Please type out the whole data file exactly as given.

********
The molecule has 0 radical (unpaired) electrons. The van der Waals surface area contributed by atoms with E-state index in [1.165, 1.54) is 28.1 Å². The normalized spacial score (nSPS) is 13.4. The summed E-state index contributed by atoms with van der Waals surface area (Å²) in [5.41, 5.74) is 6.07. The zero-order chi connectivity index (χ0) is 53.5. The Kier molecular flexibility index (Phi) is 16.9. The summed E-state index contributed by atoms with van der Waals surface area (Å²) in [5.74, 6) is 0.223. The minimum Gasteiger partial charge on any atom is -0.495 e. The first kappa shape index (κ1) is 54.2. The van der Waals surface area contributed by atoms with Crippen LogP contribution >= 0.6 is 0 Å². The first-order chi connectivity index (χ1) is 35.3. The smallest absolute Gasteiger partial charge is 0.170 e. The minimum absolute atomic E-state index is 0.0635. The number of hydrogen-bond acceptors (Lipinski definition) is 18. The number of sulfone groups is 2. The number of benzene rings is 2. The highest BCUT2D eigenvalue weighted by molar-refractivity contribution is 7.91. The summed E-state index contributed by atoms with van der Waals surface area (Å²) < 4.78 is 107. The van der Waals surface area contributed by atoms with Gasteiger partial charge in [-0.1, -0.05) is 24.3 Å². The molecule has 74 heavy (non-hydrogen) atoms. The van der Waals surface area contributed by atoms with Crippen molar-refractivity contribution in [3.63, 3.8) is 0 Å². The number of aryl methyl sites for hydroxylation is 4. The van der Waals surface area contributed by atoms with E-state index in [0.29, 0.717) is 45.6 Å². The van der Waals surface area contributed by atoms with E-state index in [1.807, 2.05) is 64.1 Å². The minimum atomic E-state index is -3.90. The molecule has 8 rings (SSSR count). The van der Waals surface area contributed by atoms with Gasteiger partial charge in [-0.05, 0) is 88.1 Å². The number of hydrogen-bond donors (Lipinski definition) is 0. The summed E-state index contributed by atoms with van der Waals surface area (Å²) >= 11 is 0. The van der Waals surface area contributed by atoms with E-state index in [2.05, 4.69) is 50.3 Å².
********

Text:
The molecule has 0 radical (unpaired) electrons. The van der Waals surface area contributed by atoms with E-state index in [1.165, 1.54) is 28.1 Å². The normalized spacial score (nSPS) is 13.4. The summed E-state index contributed by atoms with van der Waals surface area (Å²) in [5.41, 5.74) is 6.07. The zero-order chi connectivity index (χ0) is 53.5. The Kier molecular flexibility index (Phi) is 16.9. The summed E-state index contributed by atoms with van der Waals surface area (Å²) in [5.74, 6) is 0.223. The minimum Gasteiger partial charge on any atom is -0.495 e. The first kappa shape index (κ1) is 54.2. The van der Waals surface area contributed by atoms with Crippen LogP contribution >= 0.6 is 0 Å². The first-order chi connectivity index (χ1) is 35.3. The smallest absolute Gasteiger partial charge is 0.170 e. The minimum absolute atomic E-state index is 0.0635. The number of hydrogen-bond acceptors (Lipinski definition) is 18. The number of sulfone groups is 2. The number of benzene rings is 2. The highest BCUT2D eigenvalue weighted by molar-refractivity contribution is 7.91. The summed E-state index contributed by atoms with van der Waals surface area (Å²) < 4.78 is 107. The van der Waals surface area contributed by atoms with Gasteiger partial charge in [-0.1, -0.05) is 24.3 Å². The molecule has 74 heavy (non-hydrogen) atoms. The van der Waals surface area contributed by atoms with Crippen molar-refractivity contribution in [3.63, 3.8) is 0 Å². The number of aryl methyl sites for hydroxylation is 4. The van der Waals surface area contributed by atoms with E-state index in [0.29, 0.717) is 45.6 Å². The van der Waals surface area contributed by atoms with E-state index in [1.807, 2.05) is 64.1 Å². The minimum atomic E-state index is -3.90. The molecule has 8 rings (SSSR count). The van der Waals surface area contributed by atoms with Gasteiger partial charge in [-0.05, 0) is 88.1 Å². The number of hydrogen-bond donors (Lipinski definition) is 0. The summed E-state index contributed by atoms with van der Waals surface area (Å²) >= 11 is 0. The van der Waals surface area contributed by atoms with E-state index in [2.05, 4.69) is 50.3 Å².